Weary shippers are likely to encounter reduced container availability and rising prices at key maritime hubs in the coming weeks, thanks to a continuing spate of Covid-19 outbreaks at ports in China and Vietnam, according to an analysis by container leasing platform provider Container xChange.
The disruptions spring from a weeklong lockdown of the port of Yantian in May, and were since perpetuated by a separate closure of Ningbo port in August, Hamburg, Germany-based Container xChange said.
“We saw a real and measurable spike in container prices and a major drop in container availability as measured by our Container Availability Index (CAx) when terminals at Yantian saw operations disrupted through most of June,” Christian Roeloffs, co-founder of Container xChange, said in a release. “Early indicators suggest we are likely to see the same impact in Vietnam and at Ningbo.”
By the numbers, average container prices (defined as the average price of the transactions on the Container xChange platform covering all container sizes including 20 ft. and 40 ft. dry containers) at the port of Yantian jumped nearly three-fold from $5,515 in June to $15,336 this month. By comparison, container prices rose by much smaller increments at the ports of Shanghai and Qingdao over the same period, swelling at Shanghai from $4,468 to $5,570, and rising at Qingdao from $4,793 to $5,203.
“Whether we see a further spike in container prices at Ningbo will probably be determined by how much cargo was disrupted at the port and whether we see additional shutdowns later this month,” Johannes Schlingmeier, CEO & Founder of Container xChange, said in the release. “Even if there are no additional closures it is likely that container prices will rise on lower availability in the coming weeks due to the lag between liner schedule disruption and container availability and pricing.”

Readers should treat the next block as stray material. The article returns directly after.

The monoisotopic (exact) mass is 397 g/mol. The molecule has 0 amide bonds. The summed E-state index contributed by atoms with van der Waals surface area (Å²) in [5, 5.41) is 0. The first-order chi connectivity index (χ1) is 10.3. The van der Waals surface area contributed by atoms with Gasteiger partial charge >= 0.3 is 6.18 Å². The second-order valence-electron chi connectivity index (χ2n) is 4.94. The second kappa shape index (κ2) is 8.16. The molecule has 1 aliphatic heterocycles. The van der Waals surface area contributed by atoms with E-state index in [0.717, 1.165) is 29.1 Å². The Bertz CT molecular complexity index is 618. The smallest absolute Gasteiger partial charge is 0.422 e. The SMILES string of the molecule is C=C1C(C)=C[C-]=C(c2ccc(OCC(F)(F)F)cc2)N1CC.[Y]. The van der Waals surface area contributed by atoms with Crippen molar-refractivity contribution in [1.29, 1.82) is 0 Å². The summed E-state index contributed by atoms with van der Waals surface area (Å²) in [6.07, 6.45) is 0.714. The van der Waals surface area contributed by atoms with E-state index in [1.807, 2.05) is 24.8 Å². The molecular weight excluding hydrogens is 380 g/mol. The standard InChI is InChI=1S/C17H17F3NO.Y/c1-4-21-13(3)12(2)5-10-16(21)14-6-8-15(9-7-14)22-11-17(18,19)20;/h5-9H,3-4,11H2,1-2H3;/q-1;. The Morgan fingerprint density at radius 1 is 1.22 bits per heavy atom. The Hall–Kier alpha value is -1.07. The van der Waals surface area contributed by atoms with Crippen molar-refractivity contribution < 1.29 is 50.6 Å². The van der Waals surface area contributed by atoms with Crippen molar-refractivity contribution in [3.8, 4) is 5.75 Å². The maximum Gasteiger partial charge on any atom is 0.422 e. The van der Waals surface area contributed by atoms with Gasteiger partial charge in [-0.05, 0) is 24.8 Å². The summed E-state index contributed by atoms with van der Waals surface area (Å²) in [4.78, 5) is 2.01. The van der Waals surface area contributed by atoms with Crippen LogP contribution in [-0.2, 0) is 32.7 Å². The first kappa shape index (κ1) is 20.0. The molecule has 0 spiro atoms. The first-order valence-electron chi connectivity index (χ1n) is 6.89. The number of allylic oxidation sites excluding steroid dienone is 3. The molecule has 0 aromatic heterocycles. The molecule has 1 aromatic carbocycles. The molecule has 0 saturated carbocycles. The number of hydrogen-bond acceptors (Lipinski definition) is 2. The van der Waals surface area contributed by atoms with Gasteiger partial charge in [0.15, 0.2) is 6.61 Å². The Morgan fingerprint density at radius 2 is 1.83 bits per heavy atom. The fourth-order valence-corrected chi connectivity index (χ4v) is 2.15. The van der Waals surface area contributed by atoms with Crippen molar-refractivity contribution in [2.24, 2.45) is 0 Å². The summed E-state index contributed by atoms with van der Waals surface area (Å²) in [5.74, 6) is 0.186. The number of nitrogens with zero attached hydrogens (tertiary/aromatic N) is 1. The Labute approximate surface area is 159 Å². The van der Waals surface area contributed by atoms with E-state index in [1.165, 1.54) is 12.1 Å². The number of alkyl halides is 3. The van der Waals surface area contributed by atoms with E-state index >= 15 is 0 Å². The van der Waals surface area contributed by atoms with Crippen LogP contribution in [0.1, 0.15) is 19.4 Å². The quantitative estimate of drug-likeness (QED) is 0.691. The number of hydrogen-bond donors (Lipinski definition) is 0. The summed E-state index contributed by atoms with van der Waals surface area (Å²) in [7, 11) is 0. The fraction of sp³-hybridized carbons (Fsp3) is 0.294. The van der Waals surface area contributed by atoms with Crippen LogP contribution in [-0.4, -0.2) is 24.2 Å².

The market pressure comes even as demand for containers has never been higher, demonstrated by record import and export volumes posted at ports in Virginia and Georgia last week.
Port Houston also broke a record this week, saying that July was its biggest month ever recorded for container twenty foot equivalent units (TEUs). The Texas facility recorded 297,621 TEUs for the month, an increase of 27% compared to July 2020 and an increase of 224 TEUs from its previous record, set in March 2021.
The hot demand is caused by unprecedented consumer spending which has driven an increase in cargo across all commodities at the same time that the global supply chain experiences significant challenges like schedule disruptions, the bunching of vessels, and workforce strain, according to an analysis by Port Houston.
In response, the port is boosting investments in infrastructure expansion, announcing a $37 million contract in July to purchase three new dockside electric container cranes, and taking delivery of nine new hybrid rubber-tired gantry cranes by late August. “Port Houston is not immune to many of the challenges facing our industry and we are committed to addressing these head-on,” Roger Guenther, the port’s executive director, said in a release. “Our team works tirelessly to deliver the reliability and efficiency our customers expect and deserve, and we continue to invest in our infrastructure so we are ready for future growth.”